Dawkins is not a philosopher himself. By training and trade he is a zoologist. But when he talks about religion he steps ouside his scientist's boots and puts on a philosopher's hat. Nothing wrong with that, provided he knows what he's talking about.

The first thing to notice here is how much many people, probably taking their cue from public figures like non-philosophers Peter Atkins, Dawkins and Christopher Hitchens, have trivialised the issue of belief in God as if it were simply the battle of the old versus the new, the forces of obscurantism v enlightenment, ancient v modern, irrationality v reason, superstition v logic, backwardness v progress, and obviously religion versus science.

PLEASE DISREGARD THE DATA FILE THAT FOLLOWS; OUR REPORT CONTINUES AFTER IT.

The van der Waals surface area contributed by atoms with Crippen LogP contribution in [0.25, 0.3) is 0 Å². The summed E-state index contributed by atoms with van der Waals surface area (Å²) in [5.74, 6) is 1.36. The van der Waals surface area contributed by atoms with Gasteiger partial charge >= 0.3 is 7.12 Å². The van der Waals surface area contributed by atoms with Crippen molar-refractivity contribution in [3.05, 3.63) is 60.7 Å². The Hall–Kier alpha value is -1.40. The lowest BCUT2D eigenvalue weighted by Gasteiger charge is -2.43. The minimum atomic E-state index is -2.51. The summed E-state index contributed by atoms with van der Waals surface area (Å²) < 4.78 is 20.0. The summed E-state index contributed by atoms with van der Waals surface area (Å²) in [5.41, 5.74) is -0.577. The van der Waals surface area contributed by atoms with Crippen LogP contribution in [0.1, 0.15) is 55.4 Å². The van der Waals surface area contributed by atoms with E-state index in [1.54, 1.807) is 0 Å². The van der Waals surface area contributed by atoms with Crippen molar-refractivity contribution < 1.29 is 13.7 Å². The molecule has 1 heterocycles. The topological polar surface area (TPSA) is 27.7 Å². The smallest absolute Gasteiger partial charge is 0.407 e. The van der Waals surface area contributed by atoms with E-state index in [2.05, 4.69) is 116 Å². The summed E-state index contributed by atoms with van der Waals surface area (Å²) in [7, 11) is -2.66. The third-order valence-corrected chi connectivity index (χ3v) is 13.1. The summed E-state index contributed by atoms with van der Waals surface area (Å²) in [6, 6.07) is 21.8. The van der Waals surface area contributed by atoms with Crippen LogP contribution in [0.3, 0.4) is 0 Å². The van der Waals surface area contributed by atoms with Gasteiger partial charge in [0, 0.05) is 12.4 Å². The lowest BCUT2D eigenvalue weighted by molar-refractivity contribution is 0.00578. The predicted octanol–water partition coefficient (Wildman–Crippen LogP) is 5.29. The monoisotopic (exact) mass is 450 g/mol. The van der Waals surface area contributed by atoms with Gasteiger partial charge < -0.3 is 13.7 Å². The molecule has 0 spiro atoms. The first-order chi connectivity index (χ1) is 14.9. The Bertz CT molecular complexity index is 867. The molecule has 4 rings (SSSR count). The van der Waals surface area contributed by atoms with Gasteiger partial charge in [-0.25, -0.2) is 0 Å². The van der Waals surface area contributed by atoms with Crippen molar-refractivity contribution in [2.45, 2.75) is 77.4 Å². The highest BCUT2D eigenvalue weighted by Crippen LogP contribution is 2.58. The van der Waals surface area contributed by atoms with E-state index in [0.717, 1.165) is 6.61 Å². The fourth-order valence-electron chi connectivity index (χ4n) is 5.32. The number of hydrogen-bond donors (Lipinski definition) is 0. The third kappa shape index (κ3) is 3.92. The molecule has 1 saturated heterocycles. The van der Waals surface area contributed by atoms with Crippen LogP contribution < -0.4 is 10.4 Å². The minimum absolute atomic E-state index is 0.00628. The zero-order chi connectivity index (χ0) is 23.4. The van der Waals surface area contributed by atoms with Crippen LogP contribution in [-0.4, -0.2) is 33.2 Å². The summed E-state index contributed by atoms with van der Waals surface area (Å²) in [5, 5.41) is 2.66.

The reality is that the battle of ideas surrounding the existence of God has always been present in the history of philosophy, and thinkers have predominantly tended to side with the belief in God.

That Christianity has a solid rational foundation in centuries of philosophical thought is something that - I suspect from the comments they leave in public forums - would surprise many atheists.

That among the greatest philosophers of all time are saints and founders of the Church like St Augustine, St Anselm and St Thomas Aquinas might shock them even more.

But let's get back to the question at the beginning of this article. Numerous - I presume the most naive - atheists appear to be convinced that not believing in God does not entail anything, and that it is just the default non-choice - in the same way as their guide and model Dawkins would consider not believing in fairies the default position.

The reality is different.

There are only three possible answers to the question "Does God exist?".

One, the easiest and probably preferred by lazy minds, is to sit on the fence and declare neutrality explicitly or, simply by not engaging with it, implicitly.